Lance Berkman is currently on the disabled list with left hip inflammation, but his surgically-repaired right knee is the bigger issue right now. In fact, he tells Evan Grant of the Dallas Morning News that he has considered shutting it down for the rest of the season or even retiring if he doesn’t make progress soon.
“I’ve definitely thought about it,” Berkman said of shutting down for the remainder of the season. “But I haven’t reached any final decisions on it. Hopefully I’ll do the best that I can and help the team. It could also depend on what the team’s needs are. This is an uncertain time of the year for everybody.”
Berkman has already had four surgeries on his right knee and is having trouble fully extending it right now. The 37-year-old was eligible to come off the disabled list on Monday, but he just resumed running yesterday. His return is still a ways off, if at all.
Injuries limited Berkman to just 32 games with the Cardinals last season, so many were surprised when the Rangers gave him a one-year, $11 million contract over the winter. They’ve received little bang for their buck so far, as he’s batting just .254 with six home runs and a .732 OPS through 68 games this season.
Grant notes that the Rangers have been keeping their eye on hitters like Alex Rios, Hunter Pence, and Kendrys Morales over the past couple of weeks, in part to secure an insurance policy for Nelson Cruz in case of a suspension, but they could ramp up their efforts to land a bat if they feel Berkman can’t be counted on.
It’s been a strange season for Red Sox’ third baseman Pablo Sandoval, who lost his starting role in spring training, went 0-for-6 in three regular season appearances, and underwent season-ending surgery to repair a torn labrum in his left shoulder in May. That was the last the Red Sox were supposed to hear about Sandoval until spring 2017, when he was expected to rejoin the team after a lengthy rehab stint in Florida.
On Saturday, manager John Farrell was telling a different story. Per MLB.com’s Sam Blum, Farrell hinted that Sandoval could return to the team as soon as October, albeit in a very limited capacity.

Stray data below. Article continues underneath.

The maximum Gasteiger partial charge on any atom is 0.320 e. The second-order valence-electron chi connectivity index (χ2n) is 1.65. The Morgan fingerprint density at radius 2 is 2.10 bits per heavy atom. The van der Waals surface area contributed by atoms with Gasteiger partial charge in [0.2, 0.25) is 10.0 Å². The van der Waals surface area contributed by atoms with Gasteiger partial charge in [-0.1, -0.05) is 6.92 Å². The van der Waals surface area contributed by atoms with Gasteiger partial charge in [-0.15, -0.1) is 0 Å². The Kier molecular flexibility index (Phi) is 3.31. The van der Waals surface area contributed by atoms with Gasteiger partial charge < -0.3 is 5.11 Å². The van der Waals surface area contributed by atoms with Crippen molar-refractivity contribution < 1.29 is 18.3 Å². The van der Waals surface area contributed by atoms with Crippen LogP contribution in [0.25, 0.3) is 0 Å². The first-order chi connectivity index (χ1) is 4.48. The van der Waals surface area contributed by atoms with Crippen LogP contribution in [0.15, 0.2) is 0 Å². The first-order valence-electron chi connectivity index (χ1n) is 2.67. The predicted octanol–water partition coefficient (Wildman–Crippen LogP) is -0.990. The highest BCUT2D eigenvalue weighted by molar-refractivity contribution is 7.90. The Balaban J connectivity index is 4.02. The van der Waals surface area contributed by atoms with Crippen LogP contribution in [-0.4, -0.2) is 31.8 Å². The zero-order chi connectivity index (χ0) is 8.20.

At the time of the surgery, it was all looking at the start of next Spring Training,” Farrell said. “We’re not getting too far ahead of ourselves here, but at the same time, we compliment him for the work he’s put in, the way he’s responded to the rehab, the way he’s worked himself into better condition. We’re staying open-minded.
If the 30-year-old does return in 2016, don’t expect him to look like the three-home run hitter of the 2012 World Series. Should the Red Sox lose another player to injury, Sandoval might be called on as a backup option, but he’s unlikely to see substantial playing time under any other circumstances. Despite making two appearances at DH in the instructional league, Sandoval has not started at third base since undergoing surgery, though Farrell noted that a return to third base would be the next logical step in his recovery process.
Sandoval has yet to hit his stride within the Red Sox’ organization after hitting career-worst numbers in 2015. According to FanGraphs, his Offensive Runs Above Average (Off) plummeted to -20.2, contributing approximately two wins fewer than the average offensive player in 2015. (The Diamondbacks’ Chris Owings held the lowest Off mark in 2015, with -26.3 runs below average.) Sandoval has not appeared in a postseason race since the Giants’ championship run in 2014.
Heading into Saturday evening, the Red Sox could clinch their spot in the postseason with a win over the Rays and an Orioles’ loss.
The Rangers got a bit of a breather on Saturday after clinching the division lead during Friday night’s win. Naturally, it was also a prime opportunity for another of Adrian Beltre‘s well-documented antics, as he spent his off day directing the Rangers’ infield defense with a series of signs. Even with Carlos Beltran‘s help, no one, least of all those playing the infield, appeared to have any idea what Beltre’s gestures were intended to convey.
You can add this to the list of in-game oddities Beltre has become so well-known for over the years, running the gamut from the way he kicked a ball over the foul line to his histrionics every time someone comes close to touching his head. If nothing else, it’s a convincing audition reel for the third baseman’s future in major league coaching — a career path that, I’d imagine, would end up looking something like this: